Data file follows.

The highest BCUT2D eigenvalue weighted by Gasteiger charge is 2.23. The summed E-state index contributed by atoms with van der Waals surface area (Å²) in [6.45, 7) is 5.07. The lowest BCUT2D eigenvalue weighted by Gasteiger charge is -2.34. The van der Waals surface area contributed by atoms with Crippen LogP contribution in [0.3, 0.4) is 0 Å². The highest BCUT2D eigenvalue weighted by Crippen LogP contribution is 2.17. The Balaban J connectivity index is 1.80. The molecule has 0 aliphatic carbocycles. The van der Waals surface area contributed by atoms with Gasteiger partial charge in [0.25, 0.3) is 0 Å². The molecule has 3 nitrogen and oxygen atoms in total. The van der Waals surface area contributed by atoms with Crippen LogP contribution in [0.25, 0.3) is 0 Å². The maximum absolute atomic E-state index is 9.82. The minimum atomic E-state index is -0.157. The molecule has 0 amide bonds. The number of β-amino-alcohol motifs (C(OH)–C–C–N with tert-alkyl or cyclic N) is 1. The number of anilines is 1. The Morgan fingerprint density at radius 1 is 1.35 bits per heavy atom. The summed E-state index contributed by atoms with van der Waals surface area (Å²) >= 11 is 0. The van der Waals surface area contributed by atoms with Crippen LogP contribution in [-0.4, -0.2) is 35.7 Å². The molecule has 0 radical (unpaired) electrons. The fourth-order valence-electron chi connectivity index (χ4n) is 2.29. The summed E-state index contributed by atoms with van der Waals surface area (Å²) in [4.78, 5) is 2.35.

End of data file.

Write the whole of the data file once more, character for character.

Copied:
The highest BCUT2D eigenvalue weighted by Gasteiger charge is 2.23. The summed E-state index contributed by atoms with van der Waals surface area (Å²) in [6.45, 7) is 5.07. The lowest BCUT2D eigenvalue weighted by Gasteiger charge is -2.34. The van der Waals surface area contributed by atoms with Crippen LogP contribution in [0.3, 0.4) is 0 Å². The highest BCUT2D eigenvalue weighted by Crippen LogP contribution is 2.17. The Balaban J connectivity index is 1.80. The molecule has 0 aliphatic carbocycles. The van der Waals surface area contributed by atoms with Gasteiger partial charge in [0.25, 0.3) is 0 Å². The molecule has 3 nitrogen and oxygen atoms in total. The van der Waals surface area contributed by atoms with Crippen LogP contribution in [0.25, 0.3) is 0 Å². The maximum absolute atomic E-state index is 9.82. The minimum atomic E-state index is -0.157. The molecule has 0 amide bonds. The number of β-amino-alcohol motifs (C(OH)–C–C–N with tert-alkyl or cyclic N) is 1. The number of anilines is 1. The Morgan fingerprint density at radius 1 is 1.35 bits per heavy atom. The summed E-state index contributed by atoms with van der Waals surface area (Å²) >= 11 is 0. The van der Waals surface area contributed by atoms with Crippen LogP contribution in [-0.4, -0.2) is 35.7 Å². The molecule has 0 radical (unpaired) electrons. The fourth-order valence-electron chi connectivity index (χ4n) is 2.29. The summed E-state index contributed by atoms with van der Waals surface area (Å²) in [4.78, 5) is 2.35.